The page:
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NYT: Terror Hearing Puts Lawmakers in Harsh Light

March 10, 2011- One member of Congress broke down and cried. Another was so incensed that she waved a pocket-size copy of the Constitution and declared, “This breathing document is in pain.” And there were so many angry charges of McCarthyism and countercharges of “political correctness” that it sometimes seemed that the topic at hand on Thursday in Washington was the radicalization of the House Homeland Security Committee, not American Muslims. 

The televised hearing, led by Representative Peter T. King, Republican of New York, was jarring and not just because of the politically delicate subject matter, namely, terrorist sympathies within the Muslim American community. These kinds of proceedings tend to be prosecutorial, but lawmakers in this case mostly pointed fingers at one another.

The McCarthy hearings and Watergate were extraordinary spectacles that changed politics and the way people watched television, but televised hearings are now so commonplace that most go unnoticed. Over the past few years in particular, viewers have grown accustomed to a crisis-timed ritual of rebuke and repentance.

Lawmakers summon the titans of Wall Street and berate them for the crash. They scold auto company executives in search of bailouts. They shame the chief executive of BP for the Gulf of Mexico oil spill. There isn’t always unanimity among the members, of course. (Representative Joe L. Barton, Republican of Texas, is best remembered for apologizing to Tony Hayward, then the chief executive of BP, for what he called the $20 billion “shakedown” from the White House.)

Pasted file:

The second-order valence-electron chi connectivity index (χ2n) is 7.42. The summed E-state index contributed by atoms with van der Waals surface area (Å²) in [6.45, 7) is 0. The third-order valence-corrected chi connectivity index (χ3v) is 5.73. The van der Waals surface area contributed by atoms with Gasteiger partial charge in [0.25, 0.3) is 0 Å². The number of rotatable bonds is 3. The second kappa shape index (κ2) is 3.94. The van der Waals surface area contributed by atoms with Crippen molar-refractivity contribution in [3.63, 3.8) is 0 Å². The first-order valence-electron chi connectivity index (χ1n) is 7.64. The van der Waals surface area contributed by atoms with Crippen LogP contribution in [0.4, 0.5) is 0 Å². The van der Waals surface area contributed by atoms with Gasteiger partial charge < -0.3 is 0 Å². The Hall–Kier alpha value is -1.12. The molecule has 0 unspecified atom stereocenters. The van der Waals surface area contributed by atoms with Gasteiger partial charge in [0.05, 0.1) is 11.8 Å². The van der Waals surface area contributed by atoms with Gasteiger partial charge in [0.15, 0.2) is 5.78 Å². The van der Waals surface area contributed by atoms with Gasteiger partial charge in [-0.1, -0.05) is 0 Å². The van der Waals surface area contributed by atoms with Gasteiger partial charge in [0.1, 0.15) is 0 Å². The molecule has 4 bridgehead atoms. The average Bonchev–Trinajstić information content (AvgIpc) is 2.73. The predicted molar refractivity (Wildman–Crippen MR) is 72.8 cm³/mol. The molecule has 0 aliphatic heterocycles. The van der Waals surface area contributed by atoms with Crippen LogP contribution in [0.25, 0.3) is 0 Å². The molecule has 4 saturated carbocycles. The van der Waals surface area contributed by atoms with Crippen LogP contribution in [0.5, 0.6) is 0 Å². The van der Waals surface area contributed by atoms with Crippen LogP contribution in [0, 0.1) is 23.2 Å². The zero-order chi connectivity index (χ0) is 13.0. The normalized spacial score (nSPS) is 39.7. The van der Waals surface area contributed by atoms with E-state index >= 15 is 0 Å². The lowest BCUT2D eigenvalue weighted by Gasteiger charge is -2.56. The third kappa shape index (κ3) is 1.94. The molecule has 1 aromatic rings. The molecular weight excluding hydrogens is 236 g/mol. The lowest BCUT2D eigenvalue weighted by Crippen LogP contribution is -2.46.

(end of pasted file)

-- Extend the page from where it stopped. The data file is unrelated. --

But at Thursday’s hearing, there was no single institution summoned to the hot seat. The few outside witnesses who appeared were eager to combat radical extremism, not defend it. Mostly, it was the committee itself that seemed to be on trial.

Republicans accused Democrats of sacrificing security and common sense to political correctness. (Mr. King, the committee’s chairman, bragged that he had been attacked by, among others, Kim Kardashian.)

Democrats accused Republicans of singling out Muslims and of discounting non-Muslim acts of terrorism, including hate crimes by white supremacists.

The debate wasn’t simply about civil rights versus national security; it was about legitimacy and identity. And the confrontations were at times so visceral that they eclipsed the subject of terrorism.



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